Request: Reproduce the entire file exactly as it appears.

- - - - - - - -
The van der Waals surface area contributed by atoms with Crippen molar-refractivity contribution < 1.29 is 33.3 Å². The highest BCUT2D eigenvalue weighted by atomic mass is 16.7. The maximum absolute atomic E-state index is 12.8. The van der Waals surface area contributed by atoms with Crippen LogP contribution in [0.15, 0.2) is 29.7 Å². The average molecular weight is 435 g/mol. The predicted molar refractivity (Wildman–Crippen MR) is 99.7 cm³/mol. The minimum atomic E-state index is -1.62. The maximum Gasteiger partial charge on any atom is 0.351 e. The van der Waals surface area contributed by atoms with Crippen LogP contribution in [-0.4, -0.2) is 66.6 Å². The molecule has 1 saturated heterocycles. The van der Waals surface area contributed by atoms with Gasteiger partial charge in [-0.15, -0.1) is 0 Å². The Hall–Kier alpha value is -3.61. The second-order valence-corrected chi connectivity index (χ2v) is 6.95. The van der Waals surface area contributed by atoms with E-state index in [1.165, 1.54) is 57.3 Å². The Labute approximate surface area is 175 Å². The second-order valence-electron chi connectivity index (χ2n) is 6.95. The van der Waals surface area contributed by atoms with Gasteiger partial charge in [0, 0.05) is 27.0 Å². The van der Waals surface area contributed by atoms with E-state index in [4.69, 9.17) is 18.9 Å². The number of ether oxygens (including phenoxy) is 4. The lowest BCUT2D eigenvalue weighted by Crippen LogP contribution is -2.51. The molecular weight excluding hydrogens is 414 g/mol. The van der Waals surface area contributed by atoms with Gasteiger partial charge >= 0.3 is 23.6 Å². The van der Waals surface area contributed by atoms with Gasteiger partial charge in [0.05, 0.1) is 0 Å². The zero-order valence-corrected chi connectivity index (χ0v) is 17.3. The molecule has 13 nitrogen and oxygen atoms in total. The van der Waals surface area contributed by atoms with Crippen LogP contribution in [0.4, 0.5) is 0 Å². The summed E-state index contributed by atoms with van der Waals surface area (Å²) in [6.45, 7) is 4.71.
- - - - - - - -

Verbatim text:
The van der Waals surface area contributed by atoms with Crippen molar-refractivity contribution < 1.29 is 33.3 Å². The highest BCUT2D eigenvalue weighted by atomic mass is 16.7. The maximum absolute atomic E-state index is 12.8. The van der Waals surface area contributed by atoms with Crippen LogP contribution in [0.15, 0.2) is 29.7 Å². The average molecular weight is 435 g/mol. The predicted molar refractivity (Wildman–Crippen MR) is 99.7 cm³/mol. The minimum atomic E-state index is -1.62. The maximum Gasteiger partial charge on any atom is 0.351 e. The van der Waals surface area contributed by atoms with Crippen LogP contribution in [-0.4, -0.2) is 66.6 Å². The molecule has 1 saturated heterocycles. The van der Waals surface area contributed by atoms with Gasteiger partial charge in [-0.15, -0.1) is 0 Å². The Hall–Kier alpha value is -3.61. The second-order valence-corrected chi connectivity index (χ2v) is 6.95. The van der Waals surface area contributed by atoms with E-state index in [1.165, 1.54) is 57.3 Å². The Labute approximate surface area is 175 Å². The second-order valence-electron chi connectivity index (χ2n) is 6.95. The van der Waals surface area contributed by atoms with Gasteiger partial charge in [0, 0.05) is 27.0 Å². The van der Waals surface area contributed by atoms with E-state index in [4.69, 9.17) is 18.9 Å². The number of ether oxygens (including phenoxy) is 4. The lowest BCUT2D eigenvalue weighted by Crippen LogP contribution is -2.51. The molecular weight excluding hydrogens is 414 g/mol. The van der Waals surface area contributed by atoms with Gasteiger partial charge >= 0.3 is 23.6 Å². The van der Waals surface area contributed by atoms with Gasteiger partial charge in [0.05, 0.1) is 0 Å². The zero-order valence-corrected chi connectivity index (χ0v) is 17.3. The molecule has 13 nitrogen and oxygen atoms in total. The van der Waals surface area contributed by atoms with Crippen LogP contribution in [0.4, 0.5) is 0 Å². The summed E-state index contributed by atoms with van der Waals surface area (Å²) in [6.45, 7) is 4.71.